The dichotomy of espousing fidelity in marriage but denying marriage rites or even union blessings to gay couples is at the very least contradictory. I don't know if any of you've ever come across this reference, but it speaks louder to me now than when I first heard it 20 years ago:
"We have forced gay people into the red-light districts, forced them to meet each other in bars and lurid places - then we call them promiscuous sinners." Adele Starr, founding President of Parents and Friends of Lesbians and Gays (PFLAG)
Jus this week in the weekly newsletter, our new choir master wrote an eloquent appeal to the congregation to consider joining the choir. I do miss the music, but not in the way that I thought I might. There was a time in my life, not so long ago, that despite whatever I was facing in my life, however deeply my faith and belief was challenged, that music lifted me up. I cannot begin to count the times in my life at Rayne that were full of grace through music. But for now, those strains have been silenced.
And for now, I am here. Not so very far away, but no longer where I was.
Friday, April 18, 2008
Friday, April 11, 2008
You may not know this, but…
I love you most when we touch.
From the moment you take my hand in yours
(and yes, I’ve noticed you do that more now than ever before),
all the in-between-hours and in-my-head-worries melt away…
and I am with you.
When I sit in the chair and pull you to me,
to hug me as you stand there—
my arms around your waist,
you bending to kiss the top of my head—
I know one thing:
if I didn’t love you already,
that hug would push me over the edge.
At the end of the day,
there’s such ease in the positions we assume—
your feet in my lap,
maybe shoulders or heads to be rubbed too…
but always touching.
Eventually, it’s the side-by-side-legs-entwined-lovely-time
when more of our skin is touching than any other time—
and love pours out—me to you, and back to me effortlessly…
and I sigh that sigh.
We will not stay like this through the night,
but the morning will again find us wrapped up in each other,
holding as much as possible
before the day and the in-between-not-touching-you hours begin.
And when my days are like they are
and I cannot touch you because you are not there,
please don’t think that I begin to love you any less.
I just recall the last time we touched, and how it made me feel…
and I smile that smile.
We joke about my lonely nights and hours,
pining away by the phone,
and we both laugh…
but the truth is this:
I ache more than you imagine to have you next to me…
holding my hand, touching my leg, stealing that little tender kiss…
A simple “I love you” is an extraordinary thing…
but I thought you should know that more than anything…
I love you most when we touch.
Sunday, March 09, 2008
Not the kind of friend. But. The. Friend.
Now, mind you, this is a beautiful cypress plank floor, just about a hundred years old, refinished innumerable times and worn in all the right places.
Beneath that floor is nothing. Buildings in this part of Louisiana are NOT insulated. Actually, below that beautiful floor was lots of cold air and occasionally the dulcet tones of two cats "in love". (I believe the phrase in Olde Disney-speak is "twitterpated".)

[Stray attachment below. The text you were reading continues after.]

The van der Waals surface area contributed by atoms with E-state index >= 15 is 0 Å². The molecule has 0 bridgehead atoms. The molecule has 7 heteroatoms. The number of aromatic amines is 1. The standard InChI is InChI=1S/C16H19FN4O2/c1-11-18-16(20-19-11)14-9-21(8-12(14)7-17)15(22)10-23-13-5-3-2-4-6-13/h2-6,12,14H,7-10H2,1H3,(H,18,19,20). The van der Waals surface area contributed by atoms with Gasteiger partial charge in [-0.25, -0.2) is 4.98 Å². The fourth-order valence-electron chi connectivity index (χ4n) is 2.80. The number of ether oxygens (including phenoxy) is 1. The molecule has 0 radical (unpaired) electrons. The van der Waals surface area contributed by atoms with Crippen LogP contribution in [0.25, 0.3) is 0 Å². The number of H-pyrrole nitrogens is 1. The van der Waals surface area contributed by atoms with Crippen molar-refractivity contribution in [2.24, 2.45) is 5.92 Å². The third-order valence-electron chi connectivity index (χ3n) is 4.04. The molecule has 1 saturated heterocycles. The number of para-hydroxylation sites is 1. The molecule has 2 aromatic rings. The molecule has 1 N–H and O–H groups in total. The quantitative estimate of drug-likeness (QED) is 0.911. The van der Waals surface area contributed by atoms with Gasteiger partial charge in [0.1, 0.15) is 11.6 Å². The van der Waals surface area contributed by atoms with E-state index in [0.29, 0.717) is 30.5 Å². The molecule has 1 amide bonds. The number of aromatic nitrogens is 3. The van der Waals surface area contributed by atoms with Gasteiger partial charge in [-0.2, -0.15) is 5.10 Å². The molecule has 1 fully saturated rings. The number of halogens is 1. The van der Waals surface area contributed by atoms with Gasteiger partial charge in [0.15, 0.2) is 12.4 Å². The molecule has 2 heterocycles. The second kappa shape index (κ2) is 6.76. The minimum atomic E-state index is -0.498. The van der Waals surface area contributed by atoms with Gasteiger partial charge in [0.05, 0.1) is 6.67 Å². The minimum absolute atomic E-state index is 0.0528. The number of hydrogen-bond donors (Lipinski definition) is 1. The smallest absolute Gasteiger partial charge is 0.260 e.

OK, so I had an airmattress on the floor - and was scant feet from a fabulous vintage, working gas fireplace. Still...floor.
It was a glorious week, despite some odd events at work and getting rained on whilst biking home. Old friends are worth the rain and the floor.
Because there were hugs involved here too. Many Hugs. You may have read about them here or here.
And a wonderful dinner where we had Old Friends meeting New Friends and...well, just getting each other like you'd hoped.
"Most friends fade,
New ones are quickly made
But us, Old Friend...
what's to discuss, Old Friend?
Here's to us!
Who's like us?
Merrily We Roll Along
It was a wonderful week...
Friday, February 29, 2008
Two friends, one filled with wanderlust, the other preferring the creature comforts of home.
Yup. That's us...Can you guess which one is which of us?
OK, that was too easy. But, now go read the books...and then read them to your kids if you have any.
And then be REALLY envious.
Because Soccer Mom is coming to stay with me.
Tuesday, February 26, 2008
But, for those of you who know me well,
Not a joke.
Saturday, February 23, 2008
Someone is heading to New Orleans...that is, if she can ever get home from TN.
And I have a gift for her.
Decades ago, glass beads were all that the Mardi Gras krewes through, but they were expensive and tended to shatter when they hit something too hard.
It's all fun and games until someone loses an eye.
But, now - in recent years, companies have started selling these beautiful glass beads again. Two years in a row now, I've been lucky enough to snag a couple pair of them at the Krewe d'Etat and Hermes parades.
And I have a bunch for SMID to pick from when she arrives in New Olreans in about 10 days - she says she's coming for work, but we know the real story...she's just coming for the glass beads.
And I can't wait to see her!
Wednesday, February 06, 2008
This is the view from my front porch yesterday morning - as the Krewe of St. Ann gathered to start their traditional walk through the French Quarter. Please click it to see the details!
Ice Queen and King
A little breezy!
It was a marvelous day, and I am still sore for walking and walking and walking and posing and taking pictures and everything. But, oh...it was wonderful!
Friday, February 01, 2008